» Charter Boat Fishing
Charter Boat Fishing
The warm currents of the Gulf Stream come very close to the Keys and the Key West area shores. Fishing in these warm water is very exciting as you can catch an incredible range of fish within just a mile or two of shore. Because of the short distance to the fishing grounds you can always find great prices for a half day and full day trips. Some can be as low as $65 per person for half day trips.
There are a few basic types of trips I have had the pleasure of trying so far:
- Drift fishing – This was a new one to me as I’m used to trolling or bottom fishing. Just as the name implies you simply find a starting point that current and wind will blow the boat across some bottom structure like a reef. I have managed to catch a few nice King Mackerel and seen a lot of snapper and tuna brought on board. These trips are usually pretty inexpensive, $30 – $45, per person for a 4 hour trip. On one such trip, the crew was great with baiting and unhooking your catch. The down side is these trips are very popular with the tourist and you can often end up on a boat packed with 60 other people and tangles become an issue. But for the price you can’t beat it.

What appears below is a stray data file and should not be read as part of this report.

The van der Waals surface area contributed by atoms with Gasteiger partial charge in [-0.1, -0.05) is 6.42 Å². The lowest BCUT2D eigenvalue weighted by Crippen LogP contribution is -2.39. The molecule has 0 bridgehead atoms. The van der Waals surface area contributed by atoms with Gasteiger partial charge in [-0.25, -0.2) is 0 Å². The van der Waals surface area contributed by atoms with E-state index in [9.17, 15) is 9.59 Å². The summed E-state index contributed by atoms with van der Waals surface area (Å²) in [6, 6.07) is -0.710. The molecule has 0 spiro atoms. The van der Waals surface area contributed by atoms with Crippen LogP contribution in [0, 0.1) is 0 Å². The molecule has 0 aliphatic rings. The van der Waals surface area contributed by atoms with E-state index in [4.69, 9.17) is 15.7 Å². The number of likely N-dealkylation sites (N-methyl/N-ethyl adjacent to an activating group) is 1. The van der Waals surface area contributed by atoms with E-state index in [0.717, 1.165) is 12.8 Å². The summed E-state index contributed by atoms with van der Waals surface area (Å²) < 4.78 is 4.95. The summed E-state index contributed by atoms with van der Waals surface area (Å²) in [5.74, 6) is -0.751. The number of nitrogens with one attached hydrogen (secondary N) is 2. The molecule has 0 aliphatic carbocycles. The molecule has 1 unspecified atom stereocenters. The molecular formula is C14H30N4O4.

- Trolling – This is my personal favorite way to target larger fish. I have seen this done with down riggers and more commonly with planers that will drag your bait at different depths underwater and the captain will just drive the boat back and forth over reefs until you locate the fish. Most captains on this type of trip will limit patrons to 6 people. The smaller group allows for more personalized services for the group. It is common to charter these boats for $450-$600 a half day, up to 6 guests total. Or choose a random group for $150 or so. It is a little more expensive, but you will typically catch more fish trolling than drifting.
- Bottom fishing – This is my favorite way to catch snapper. The boat will anchor on a reef and start putting chum in the water to attract fish. I personally prefer to go at night because it is not as hot and there are a lot less people on the water. Most of the boats will provide rods and bait, but I quickly learned that unless you bring your own light tackle gear you were not going to do very well with snapper, but instead catch mostly grunts and other less desirable fish.
- Kite fishing – This is a technique used to target sail fish. The boat will anchor up and use kites flown behind the boat to suspend live bait close to the surface. My understanding is the sail fish are biting the best through the winter month, especially with a hard NE wind pushing bait closer to shore. I haven’t had a chance to try Kite fishing yet, but I am looking forward to seeing my first sail fish jumping behind the boat.